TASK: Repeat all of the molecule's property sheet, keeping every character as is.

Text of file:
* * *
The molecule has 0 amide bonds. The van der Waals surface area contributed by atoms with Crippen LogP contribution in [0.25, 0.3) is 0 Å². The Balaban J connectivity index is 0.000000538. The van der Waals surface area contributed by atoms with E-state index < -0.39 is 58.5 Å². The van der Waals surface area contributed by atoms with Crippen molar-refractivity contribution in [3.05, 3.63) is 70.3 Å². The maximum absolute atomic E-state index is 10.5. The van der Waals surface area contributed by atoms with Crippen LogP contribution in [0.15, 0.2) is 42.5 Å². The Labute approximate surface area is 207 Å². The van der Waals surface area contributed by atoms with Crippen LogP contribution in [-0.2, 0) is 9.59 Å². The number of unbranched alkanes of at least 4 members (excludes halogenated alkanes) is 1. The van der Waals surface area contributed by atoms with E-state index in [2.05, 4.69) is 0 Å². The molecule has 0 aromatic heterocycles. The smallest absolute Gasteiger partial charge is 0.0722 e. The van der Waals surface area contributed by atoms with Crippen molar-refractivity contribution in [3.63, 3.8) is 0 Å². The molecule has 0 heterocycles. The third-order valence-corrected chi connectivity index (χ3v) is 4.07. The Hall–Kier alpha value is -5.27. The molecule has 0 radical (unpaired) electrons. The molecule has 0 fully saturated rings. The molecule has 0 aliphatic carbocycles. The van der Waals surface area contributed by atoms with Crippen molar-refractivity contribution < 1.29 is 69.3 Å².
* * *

The molecule has 0 amide bonds. The van der Waals surface area contributed by atoms with Crippen LogP contribution in [0.25, 0.3) is 0 Å². The Balaban J connectivity index is 0.000000538. The van der Waals surface area contributed by atoms with E-state index < -0.39 is 58.5 Å². The van der Waals surface area contributed by atoms with Crippen molar-refractivity contribution in [3.05, 3.63) is 70.3 Å². The maximum absolute atomic E-state index is 10.5. The van der Waals surface area contributed by atoms with Crippen LogP contribution in [0.15, 0.2) is 42.5 Å². The Labute approximate surface area is 207 Å². The van der Waals surface area contributed by atoms with Crippen LogP contribution in [-0.2, 0) is 9.59 Å². The number of unbranched alkanes of at least 4 members (excludes halogenated alkanes) is 1. The van der Waals surface area contributed by atoms with E-state index in [2.05, 4.69) is 0 Å². The molecule has 0 aromatic heterocycles. The smallest absolute Gasteiger partial charge is 0.0722 e. The van der Waals surface area contributed by atoms with Crippen molar-refractivity contribution in [3.63, 3.8) is 0 Å². The molecule has 0 heterocycles. The third-order valence-corrected chi connectivity index (χ3v) is 4.07. The Hall–Kier alpha value is -5.27. The molecule has 0 radical (unpaired) electrons. The molecule has 0 fully saturated rings. The molecule has 0 aliphatic carbocycles. The van der Waals surface area contributed by atoms with Crippen molar-refractivity contribution < 1.29 is 69.3 Å².